The Love Witch
Elaine, a beautiful young witch, is determined to find a man to love her. In her gothic Victorian apartment she makes spells and potions, and then picks up men and seduces them. However, her spells work too well, leaving her with a string of hapless victims. When she finally meets the man of her dreams, her desperation to be loved will drive her to the brink of insanity and murder.
With a visual style that pays tribute to Technicolor thrillers of the ‘60s, THE LOVE WITCH explores female fantasy and the repercussions of pathological narcissism.
“It’s exhilarating and inspiring when a work of art comes along that defies all categories and upends expectations. That’s The Love Witch, an entrancing, emotional, intelligent and challenging picture that’s much more than the retro rumination some have pegged it as. The suggestion that it feels like the work of “the great granddaughter of Russ Meyer”… is too easy to slap on this picture. There’s a deeper, darker undercurrent lacing every moment, and it’s uniquely its own creature.” Kim Morgan, Sight & Sound
“Extravagantly fulfills the filmmaker’s intention to create ‘visual pleasure for women.” – Steve Dollar, THE WALL STREET JOURNAL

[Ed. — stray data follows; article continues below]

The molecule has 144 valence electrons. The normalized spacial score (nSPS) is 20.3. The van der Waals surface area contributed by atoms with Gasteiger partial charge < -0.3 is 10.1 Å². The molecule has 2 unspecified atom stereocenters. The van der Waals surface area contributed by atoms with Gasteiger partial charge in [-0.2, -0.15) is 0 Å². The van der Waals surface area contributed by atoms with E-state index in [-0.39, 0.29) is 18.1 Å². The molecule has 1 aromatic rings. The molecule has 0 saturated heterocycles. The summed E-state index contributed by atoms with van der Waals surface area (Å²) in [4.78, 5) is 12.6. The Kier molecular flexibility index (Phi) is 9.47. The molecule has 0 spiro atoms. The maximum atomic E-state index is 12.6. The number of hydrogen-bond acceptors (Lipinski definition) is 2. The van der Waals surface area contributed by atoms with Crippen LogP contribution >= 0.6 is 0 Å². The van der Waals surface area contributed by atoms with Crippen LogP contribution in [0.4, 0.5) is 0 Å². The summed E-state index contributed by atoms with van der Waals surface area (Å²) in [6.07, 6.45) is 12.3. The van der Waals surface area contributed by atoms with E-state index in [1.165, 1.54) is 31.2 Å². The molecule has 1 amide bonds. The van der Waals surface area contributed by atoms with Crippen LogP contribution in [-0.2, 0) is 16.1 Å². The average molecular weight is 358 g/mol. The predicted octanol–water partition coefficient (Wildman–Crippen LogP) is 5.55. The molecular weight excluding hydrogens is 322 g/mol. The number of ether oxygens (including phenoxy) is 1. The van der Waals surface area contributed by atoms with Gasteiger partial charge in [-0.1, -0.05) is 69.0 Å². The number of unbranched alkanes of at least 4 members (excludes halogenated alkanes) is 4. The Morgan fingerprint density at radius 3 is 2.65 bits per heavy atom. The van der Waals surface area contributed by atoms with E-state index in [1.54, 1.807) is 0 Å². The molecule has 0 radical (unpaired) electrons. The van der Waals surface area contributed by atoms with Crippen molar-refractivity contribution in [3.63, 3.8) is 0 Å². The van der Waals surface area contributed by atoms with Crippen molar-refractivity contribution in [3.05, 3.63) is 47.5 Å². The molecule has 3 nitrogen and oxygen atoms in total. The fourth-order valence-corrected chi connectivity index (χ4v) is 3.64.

““Biller shot it, ravishingly, on 35mm and furnished every frame with uncanny precision; the result really could pass as a relic of the era. That it’s quite funny and charming seems almost beside the point.” – Calum Marsh, THE VILLAGE VOICE
“Sex, death, Satanic rituals, God-level costume design, and cinema’s greatest tampon joke ensue, as Biller spins an arch but hyper-sincere story about the true price of patriarchy. A spellbinding homage to old pulp paperbacks and the Technicolor melodramas of the 1960s, Anna Biller’s THE LOVE WITCH is a throwback that’s told with the kind of perverse conviction and studied expertise that would make Quentin Tarantino blush.” – David Ehrlich, INDIEWIRE
“At once hilarious and grotesque, with awe-inspiring costume and set designs that hark back to such low-budget curiosities as Hammer horror movies and the erotic cinema of Radley Metzger, Biller’s vision is less nostalgic throwback than genre-recalibration, putting a woman in a position of power as a perpetrator of violence against men.” – Craig Hubert, ART INFO
“A metaphysical astonishment. The costumes and furnishings, Biller’s own handmade versions of the era’s candy-coated extravagances, are as exquisitely arch and theatrical as the performances and the action, which—for all their comic exaggeration—echo with an uncanny symbolic power.” – Richard Brody, THE NEW YORKER
- 10/18 | 10:45PM